Toronto FC camp remains closed amid 9 cases of COVID-19

Toronto FC's camp remains closed as the MLS team works with local health authorities on a plan to resume training in the wake of a COVID-19 outbreak.

Team off pitch for over 1 week as players, staff among those testing positive

Alejandro Pozuelo dribbles the ball during a February training session. Toronto FC camp remains closed as of Friday due to COVID-19 cases within the organization. (Toronto FC handout/The Canadian Press)

Toronto FC's camp remains closed as the MLS team works with local health authorities on a plan to resume training in the wake of a COVID-19 outbreak.

There have been nine positive tests in the TFC camp, according to figures released Friday by the city of Toronto.

"I've spoken to everyone on our staff who's been affected and everyone feels good," team president Bill Manning said in an interview. "So that's good news."

Toronto has not trained since March 3. Manning said the cases involve players and staff.

"We've had full confidence in the health and safety protocols," he said. "Our group has been diligent but, as we've seen, almost every team in every league has had to deal with it at one point or another.

"I think it actually reinforces the success of the process because the testing protocols allowed us to identify very quickly and we were able to remove everyone from the situation so that we can get on top of it."

Dr. Ira Smith, the club's chief medical officer, has been the point man in working with Toronto Public Health.

"You listen to them and you follow their guidelines and their advice," said Manning.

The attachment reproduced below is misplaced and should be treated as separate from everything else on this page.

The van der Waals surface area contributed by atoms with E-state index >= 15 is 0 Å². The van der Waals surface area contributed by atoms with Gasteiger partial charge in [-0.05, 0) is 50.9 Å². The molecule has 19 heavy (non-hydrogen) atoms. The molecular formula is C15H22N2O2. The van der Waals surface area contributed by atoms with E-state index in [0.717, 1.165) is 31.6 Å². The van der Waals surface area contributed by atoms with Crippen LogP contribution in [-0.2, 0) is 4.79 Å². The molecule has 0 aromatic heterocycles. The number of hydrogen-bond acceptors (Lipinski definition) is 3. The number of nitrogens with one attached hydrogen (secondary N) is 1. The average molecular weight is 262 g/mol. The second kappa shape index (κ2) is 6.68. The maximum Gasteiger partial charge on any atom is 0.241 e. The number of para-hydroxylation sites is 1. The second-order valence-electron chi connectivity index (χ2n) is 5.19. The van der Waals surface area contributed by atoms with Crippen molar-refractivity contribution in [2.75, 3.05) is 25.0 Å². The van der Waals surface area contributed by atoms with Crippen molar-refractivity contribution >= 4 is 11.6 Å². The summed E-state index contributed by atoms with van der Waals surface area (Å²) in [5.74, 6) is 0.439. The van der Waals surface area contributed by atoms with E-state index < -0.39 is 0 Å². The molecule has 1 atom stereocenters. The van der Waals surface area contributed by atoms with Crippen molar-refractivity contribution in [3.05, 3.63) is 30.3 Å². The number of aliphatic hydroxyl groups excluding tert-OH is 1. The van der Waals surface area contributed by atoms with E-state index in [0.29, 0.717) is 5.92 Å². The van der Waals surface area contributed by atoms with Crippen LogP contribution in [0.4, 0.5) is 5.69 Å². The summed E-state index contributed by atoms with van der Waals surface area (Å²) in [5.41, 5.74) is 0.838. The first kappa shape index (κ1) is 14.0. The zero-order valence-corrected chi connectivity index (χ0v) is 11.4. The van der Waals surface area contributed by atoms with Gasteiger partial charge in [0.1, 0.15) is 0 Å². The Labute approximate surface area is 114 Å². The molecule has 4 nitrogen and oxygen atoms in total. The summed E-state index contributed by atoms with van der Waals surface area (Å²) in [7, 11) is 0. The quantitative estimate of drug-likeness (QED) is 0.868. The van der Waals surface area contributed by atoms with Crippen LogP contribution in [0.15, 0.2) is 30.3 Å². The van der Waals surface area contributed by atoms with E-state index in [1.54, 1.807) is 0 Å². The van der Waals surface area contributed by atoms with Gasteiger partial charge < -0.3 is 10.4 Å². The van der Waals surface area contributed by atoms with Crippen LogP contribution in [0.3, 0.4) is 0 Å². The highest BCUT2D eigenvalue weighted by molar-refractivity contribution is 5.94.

Players and staff were initially tested every other day during camp and are now being tested daily as the club looks to put together the consecutive negative tests needed to resume training.

First game set for April 7

There is a clearer view of what lies ahead, however. Manning says the team hopes to leave for Florida the week of March 22 to get in some pre-season scrimmages ahead of the Scotiabank CONCACAF Champions League round-of-16 tie against Club Leon.

The first leg is April 7 in Mexico. The return leg will be played April 14 at Osceola Heritage Park in Kissimmee, Fla., where Orlando City's USL team used to play.

Toronto, which finished out last season playing out of East Hartford, Conn., has chosen Orlando as its U.S. base for the start of the 2021 campaign. The hope is pandemic-related border restrictions will ease at some point and the team can return to BMO Field, which only hosted four league games last season.

TFC opens the regular season April 17 against CF Montreal at Inter Miami CF Stadium in Fort Lauderdale, where Montreal will be based. Toronto's "home" opener will be April 24 against the Vancouver Whitecaps at Orlando's Exploria Stadium. The Whitecaps will be based out of Sandy, Utah, to start the season.

Considering vaccination in Florida

Friday marked the one-year anniversary of TFC cancelling training to await word from the MLS after the NBA suspended its season due to the growing COVID-19 outbreak.

The Toronto players were at BMO Field, ready to train for a weekend game against expansion Nashville SC, when the club sent them home. The team did not play again until July 13 at the MLS is Back Tournament in Orlando.

Toronto, which had already played one game at home, only played three more at BMO Field before relocating to East Hartford.

Manning says the three Canadian MLS teams have shared information about vaccines. The trip to Florida might help, given that the state appears to be looking at giving shots to the general public, including tourists, at the end of April, he said.

"If we have the opportunity to get vaccinated, it's certainly something we're going to consider," he added.

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